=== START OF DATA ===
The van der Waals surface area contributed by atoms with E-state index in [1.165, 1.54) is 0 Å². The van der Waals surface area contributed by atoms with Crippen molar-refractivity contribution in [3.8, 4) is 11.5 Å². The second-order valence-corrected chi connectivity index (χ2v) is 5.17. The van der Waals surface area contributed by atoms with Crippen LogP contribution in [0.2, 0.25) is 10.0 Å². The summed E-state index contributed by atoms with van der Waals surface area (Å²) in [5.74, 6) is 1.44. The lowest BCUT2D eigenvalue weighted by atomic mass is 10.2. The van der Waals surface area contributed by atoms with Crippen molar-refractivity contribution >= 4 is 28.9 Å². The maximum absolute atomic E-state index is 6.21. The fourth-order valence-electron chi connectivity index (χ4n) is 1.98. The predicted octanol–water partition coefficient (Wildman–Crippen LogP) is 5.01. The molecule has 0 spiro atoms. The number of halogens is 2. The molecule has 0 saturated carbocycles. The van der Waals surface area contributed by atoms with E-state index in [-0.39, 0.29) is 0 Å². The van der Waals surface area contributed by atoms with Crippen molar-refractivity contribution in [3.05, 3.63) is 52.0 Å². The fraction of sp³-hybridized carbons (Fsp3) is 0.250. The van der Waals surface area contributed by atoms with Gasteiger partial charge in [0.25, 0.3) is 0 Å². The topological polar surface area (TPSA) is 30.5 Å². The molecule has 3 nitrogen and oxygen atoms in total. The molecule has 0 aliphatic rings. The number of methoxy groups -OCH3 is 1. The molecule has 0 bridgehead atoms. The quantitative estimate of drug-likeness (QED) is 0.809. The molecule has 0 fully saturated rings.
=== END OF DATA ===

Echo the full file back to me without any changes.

The van der Waals surface area contributed by atoms with E-state index in [1.165, 1.54) is 0 Å². The van der Waals surface area contributed by atoms with Crippen molar-refractivity contribution in [3.8, 4) is 11.5 Å². The second-order valence-corrected chi connectivity index (χ2v) is 5.17. The van der Waals surface area contributed by atoms with Crippen LogP contribution in [0.2, 0.25) is 10.0 Å². The summed E-state index contributed by atoms with van der Waals surface area (Å²) in [5.74, 6) is 1.44. The lowest BCUT2D eigenvalue weighted by atomic mass is 10.2. The van der Waals surface area contributed by atoms with Crippen molar-refractivity contribution >= 4 is 28.9 Å². The maximum absolute atomic E-state index is 6.21. The fourth-order valence-electron chi connectivity index (χ4n) is 1.98. The predicted octanol–water partition coefficient (Wildman–Crippen LogP) is 5.01. The molecule has 0 spiro atoms. The number of halogens is 2. The molecule has 0 saturated carbocycles. The van der Waals surface area contributed by atoms with E-state index in [-0.39, 0.29) is 0 Å². The van der Waals surface area contributed by atoms with Crippen molar-refractivity contribution in [3.05, 3.63) is 52.0 Å². The fraction of sp³-hybridized carbons (Fsp3) is 0.250. The van der Waals surface area contributed by atoms with Gasteiger partial charge in [0.25, 0.3) is 0 Å². The topological polar surface area (TPSA) is 30.5 Å². The molecule has 3 nitrogen and oxygen atoms in total. The molecule has 0 aliphatic rings. The number of methoxy groups -OCH3 is 1. The molecule has 0 bridgehead atoms. The quantitative estimate of drug-likeness (QED) is 0.809. The molecule has 0 fully saturated rings.